9. There really are some beautiful houses here! And buildings too – the Municipal Building is quite beautiful, and I love the post office – so charming! You really can tell that there’s a lot of history here, every building / house seems like it has a colorful past, and a story to tell. Very cool that the heritage walk not only includes the grand architecture of the homes, but also has temples dotted on the same road 🙂

    • Megan – Most places in India have such layered history that you are hardly disappointed when you walk through an old lane. Madgaon has some of the most beautiful houses in Goa and yes each of them tells the tales of the global it was once with all the influences that we can see in its architecture.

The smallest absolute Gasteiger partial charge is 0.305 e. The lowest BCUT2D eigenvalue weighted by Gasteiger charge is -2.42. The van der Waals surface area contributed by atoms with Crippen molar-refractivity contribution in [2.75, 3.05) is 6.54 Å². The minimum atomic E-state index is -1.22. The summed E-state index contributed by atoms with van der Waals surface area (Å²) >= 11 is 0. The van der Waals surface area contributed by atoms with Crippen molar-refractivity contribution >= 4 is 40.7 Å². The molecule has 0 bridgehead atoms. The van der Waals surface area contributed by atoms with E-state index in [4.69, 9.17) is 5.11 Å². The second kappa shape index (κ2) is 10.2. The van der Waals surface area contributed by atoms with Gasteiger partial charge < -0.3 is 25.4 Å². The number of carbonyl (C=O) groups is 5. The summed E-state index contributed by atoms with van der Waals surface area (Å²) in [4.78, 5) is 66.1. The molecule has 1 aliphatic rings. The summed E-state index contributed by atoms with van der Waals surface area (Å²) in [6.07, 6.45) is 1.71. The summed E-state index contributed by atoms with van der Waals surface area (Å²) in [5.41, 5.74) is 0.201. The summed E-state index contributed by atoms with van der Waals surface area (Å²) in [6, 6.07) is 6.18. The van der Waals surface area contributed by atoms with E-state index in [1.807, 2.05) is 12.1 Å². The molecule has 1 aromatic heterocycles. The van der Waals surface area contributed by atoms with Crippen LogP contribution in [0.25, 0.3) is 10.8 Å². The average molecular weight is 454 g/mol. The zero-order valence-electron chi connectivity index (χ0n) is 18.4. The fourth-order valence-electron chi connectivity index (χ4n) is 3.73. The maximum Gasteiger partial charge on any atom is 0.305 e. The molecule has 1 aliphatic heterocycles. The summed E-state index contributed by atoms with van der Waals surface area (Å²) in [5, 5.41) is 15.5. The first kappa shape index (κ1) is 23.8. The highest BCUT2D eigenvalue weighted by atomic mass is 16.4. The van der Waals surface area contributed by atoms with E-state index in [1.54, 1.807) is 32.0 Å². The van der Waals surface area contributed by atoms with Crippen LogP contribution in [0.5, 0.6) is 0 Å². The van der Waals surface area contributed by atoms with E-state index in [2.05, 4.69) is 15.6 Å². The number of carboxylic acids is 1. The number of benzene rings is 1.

10. So love the architecture, especially that near bright yellow municipal building. And that greenhouse with filigree decor. All so lovely!

  11. This has nothing to do with the post but I want to say I love the logo for the blog…
    Ok heard of Goa but everything else…total mystery.
    The architecture here in Madgaon is very interesting…I really like the Green House with Filigree Pillars and Brackets. That shade of green is beautiful. Actually so is Majestic Blue & White House. I really enjoy these heritage walks as they always provide a fantastic story backdrop to the area.

    • Thank you so much, Christopher. We wanted a logo that reflects the folk art tradition of India. We love walking around the old inhabited areas wherever we go. Goa is home but we have done walking trails in many places in India and around. They always lead to many surprising discoveries.